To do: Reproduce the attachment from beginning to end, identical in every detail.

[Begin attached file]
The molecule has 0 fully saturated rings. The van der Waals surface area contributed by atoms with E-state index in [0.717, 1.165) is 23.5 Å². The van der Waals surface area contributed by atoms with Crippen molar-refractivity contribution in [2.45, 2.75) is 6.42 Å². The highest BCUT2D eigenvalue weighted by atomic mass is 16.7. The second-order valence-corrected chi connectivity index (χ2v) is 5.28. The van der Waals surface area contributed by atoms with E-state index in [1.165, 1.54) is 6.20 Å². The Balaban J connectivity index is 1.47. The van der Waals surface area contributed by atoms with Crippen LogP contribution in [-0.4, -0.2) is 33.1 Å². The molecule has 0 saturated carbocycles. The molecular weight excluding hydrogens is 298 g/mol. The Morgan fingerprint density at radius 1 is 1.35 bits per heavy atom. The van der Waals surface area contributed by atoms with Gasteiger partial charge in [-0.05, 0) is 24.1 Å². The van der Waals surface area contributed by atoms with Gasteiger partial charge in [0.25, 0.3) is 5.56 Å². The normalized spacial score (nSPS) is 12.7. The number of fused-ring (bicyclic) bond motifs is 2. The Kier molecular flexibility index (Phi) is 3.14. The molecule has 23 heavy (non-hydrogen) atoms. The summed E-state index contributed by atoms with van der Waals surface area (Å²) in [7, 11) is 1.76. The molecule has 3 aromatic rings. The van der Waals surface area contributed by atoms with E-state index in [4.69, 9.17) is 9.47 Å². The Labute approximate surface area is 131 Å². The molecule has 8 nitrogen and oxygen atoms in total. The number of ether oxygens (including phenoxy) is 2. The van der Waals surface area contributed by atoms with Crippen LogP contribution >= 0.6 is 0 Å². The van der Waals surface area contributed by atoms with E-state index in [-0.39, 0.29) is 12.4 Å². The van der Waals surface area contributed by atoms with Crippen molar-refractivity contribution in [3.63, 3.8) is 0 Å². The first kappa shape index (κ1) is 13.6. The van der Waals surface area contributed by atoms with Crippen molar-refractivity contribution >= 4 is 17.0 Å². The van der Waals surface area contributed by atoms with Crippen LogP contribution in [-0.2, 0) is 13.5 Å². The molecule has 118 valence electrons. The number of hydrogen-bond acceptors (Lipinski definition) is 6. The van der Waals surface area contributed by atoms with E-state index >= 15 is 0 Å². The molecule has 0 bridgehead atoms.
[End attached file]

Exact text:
The molecule has 0 fully saturated rings. The van der Waals surface area contributed by atoms with E-state index in [0.717, 1.165) is 23.5 Å². The van der Waals surface area contributed by atoms with Crippen molar-refractivity contribution in [2.45, 2.75) is 6.42 Å². The highest BCUT2D eigenvalue weighted by atomic mass is 16.7. The second-order valence-corrected chi connectivity index (χ2v) is 5.28. The van der Waals surface area contributed by atoms with E-state index in [1.165, 1.54) is 6.20 Å². The Balaban J connectivity index is 1.47. The van der Waals surface area contributed by atoms with Crippen LogP contribution in [-0.4, -0.2) is 33.1 Å². The molecule has 0 saturated carbocycles. The molecular weight excluding hydrogens is 298 g/mol. The Morgan fingerprint density at radius 1 is 1.35 bits per heavy atom. The van der Waals surface area contributed by atoms with Gasteiger partial charge in [-0.05, 0) is 24.1 Å². The van der Waals surface area contributed by atoms with Gasteiger partial charge in [0.25, 0.3) is 5.56 Å². The normalized spacial score (nSPS) is 12.7. The number of fused-ring (bicyclic) bond motifs is 2. The Kier molecular flexibility index (Phi) is 3.14. The molecule has 23 heavy (non-hydrogen) atoms. The summed E-state index contributed by atoms with van der Waals surface area (Å²) in [7, 11) is 1.76. The molecule has 3 aromatic rings. The van der Waals surface area contributed by atoms with E-state index in [4.69, 9.17) is 9.47 Å². The Labute approximate surface area is 131 Å². The molecule has 8 nitrogen and oxygen atoms in total. The number of ether oxygens (including phenoxy) is 2. The van der Waals surface area contributed by atoms with Crippen LogP contribution >= 0.6 is 0 Å². The van der Waals surface area contributed by atoms with E-state index in [-0.39, 0.29) is 12.4 Å². The van der Waals surface area contributed by atoms with Crippen molar-refractivity contribution in [3.63, 3.8) is 0 Å². The first kappa shape index (κ1) is 13.6. The van der Waals surface area contributed by atoms with Crippen molar-refractivity contribution >= 4 is 17.0 Å². The van der Waals surface area contributed by atoms with Crippen LogP contribution in [-0.2, 0) is 13.5 Å². The molecule has 118 valence electrons. The number of hydrogen-bond acceptors (Lipinski definition) is 6. The van der Waals surface area contributed by atoms with E-state index >= 15 is 0 Å². The molecule has 0 bridgehead atoms.